This week’s family-related news included wise words from a marriage therapist, a touching photographic look at nine students before they enter college and then four years later, an astute study on questions you may want to ask yourself before a divorce, an account of how a college experience supported a LGBT student when his family did not, research helping us to understand the adolescent brain, more evidence that parental conflict has a negative impact on children and an eye-opening piece alerting us to the fact that child marriage is very much a reality here in the United States.
A Relationship Expert Says One Word Can Defuse a Fight with Your Partner — But Most People Don’t Use It Enough Shana Lebowitz, Business Insider, May 16, 2017 Hal Runkel is a marriage and family therapist. Runkel shares his best advice for de-escalating a conflict that’s spiraled out of control because one person said something that cut deep.
Nine Students, Four Years Later — New York City Freshmen, Then and Now Photos by Chad Batka and Interviews by Alicia DeSanis, The New York Times, May 17, 2017 In September 2013, The New York Times began an experiment. “We sent reporters across the city to find college students, new to the city, who would agree to be photographed twice: Once, during their first week of school and then again at the end of their freshman year… Four years later, in the weeks before graduation, we asked the students to sit for us again.”
11 Questions to Ask Before Getting a Divorce Eric V. Copage, The New York Times, May 17, 2017 The New York Times asked some people well versed in the challenges and difficulties of marriage and divorce to suggest questions that may make a split more amicable, or even save the union. Here are 11 of their ideas.
My Family Didn’t Accept Me. Ole Miss Did. Dylan Lewis, The New York Times, May 23, 2017 One-third of LGBT students delay attending a four-year college for reasons of affordability or debt, according to the Point Foundation in Los Angeles, which provides scholarships for gay students. Many universities, are safe havens for gay students, but few administrations seem to be aware of how many LGBT students struggle to make ends meet without family support.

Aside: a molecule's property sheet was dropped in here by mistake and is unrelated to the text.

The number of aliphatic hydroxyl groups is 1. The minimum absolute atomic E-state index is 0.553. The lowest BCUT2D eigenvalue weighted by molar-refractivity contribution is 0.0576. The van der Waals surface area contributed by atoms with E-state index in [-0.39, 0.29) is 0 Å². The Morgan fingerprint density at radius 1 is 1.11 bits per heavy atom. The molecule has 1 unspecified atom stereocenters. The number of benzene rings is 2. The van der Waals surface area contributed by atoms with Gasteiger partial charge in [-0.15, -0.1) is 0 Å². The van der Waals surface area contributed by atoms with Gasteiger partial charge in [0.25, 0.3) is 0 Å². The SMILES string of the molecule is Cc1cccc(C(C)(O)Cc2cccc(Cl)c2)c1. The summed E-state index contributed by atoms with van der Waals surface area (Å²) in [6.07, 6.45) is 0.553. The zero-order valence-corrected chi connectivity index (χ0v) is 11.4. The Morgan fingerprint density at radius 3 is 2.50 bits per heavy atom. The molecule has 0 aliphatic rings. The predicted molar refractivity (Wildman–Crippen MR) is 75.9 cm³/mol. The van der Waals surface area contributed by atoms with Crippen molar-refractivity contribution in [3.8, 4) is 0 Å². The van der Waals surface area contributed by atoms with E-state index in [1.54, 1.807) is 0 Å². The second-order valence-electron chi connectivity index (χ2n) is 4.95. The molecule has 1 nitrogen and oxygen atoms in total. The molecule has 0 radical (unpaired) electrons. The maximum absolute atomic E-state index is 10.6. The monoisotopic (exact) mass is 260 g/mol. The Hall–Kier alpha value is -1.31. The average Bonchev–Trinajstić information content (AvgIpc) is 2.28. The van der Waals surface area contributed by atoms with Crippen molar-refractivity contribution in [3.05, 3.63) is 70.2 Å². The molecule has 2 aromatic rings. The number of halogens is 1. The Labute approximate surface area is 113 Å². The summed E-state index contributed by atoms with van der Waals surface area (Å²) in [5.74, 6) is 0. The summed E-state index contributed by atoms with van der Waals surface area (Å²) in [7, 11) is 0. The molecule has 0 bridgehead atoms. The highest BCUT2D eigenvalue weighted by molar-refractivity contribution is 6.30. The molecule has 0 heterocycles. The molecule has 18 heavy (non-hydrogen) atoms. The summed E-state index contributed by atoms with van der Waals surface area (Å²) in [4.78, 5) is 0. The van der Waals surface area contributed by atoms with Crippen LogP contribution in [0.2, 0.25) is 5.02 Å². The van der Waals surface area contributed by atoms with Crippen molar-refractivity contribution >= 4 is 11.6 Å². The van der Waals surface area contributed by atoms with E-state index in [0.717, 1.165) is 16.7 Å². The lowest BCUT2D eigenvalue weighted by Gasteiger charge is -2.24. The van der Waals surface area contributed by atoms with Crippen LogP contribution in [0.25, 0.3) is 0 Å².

Why is the Teenage Brain So Unpredictable? A Neurobiologist Explains Julia Scott, KQED, May 24, 2017 Dr. Frances Jensen recently spoke with Michael Krasny, the host of KQED’s Forum radio show, to explain how parents can better understand the biochemical imperatives that make their teens and young adults so emotional and unpredictable, as well as leaving them more vulnerable to addiction and mental disorders… Our brains do not fully mature until we are in our mid- to late-20s, when the frontal lobe, which controls decision-making and risk-taking, develops.
Parents’ Divorce Increases Risk of Health Disorders in Children Provided by: Spanish Foundation for Science and Technology (FECYT), medicalxpress.com, May 25, 2017 The majority of authors believe that physical, psycho-emotional and behavioural issues are linked mainly to inadequate management of the break-up… High levels of conflict, a lack of co-parenting or violence within the family increase the risk involved in divorce and its impact on child adjustment.
11 Years Old, a Mom, and Pushed to Marry Her Rapist in Florida Nicholas Kristof, The New York Times, May 26, 2017 More than 167,000 young people age 17 and under married in 38 states between 2000 and 2010, according to a search of available marriage license data by a group called Unchained at Last, which aims to ban child marriage.
To suggest articles for inclusion in the FamilyKind Weekly News Roundup please email us at email@example.com.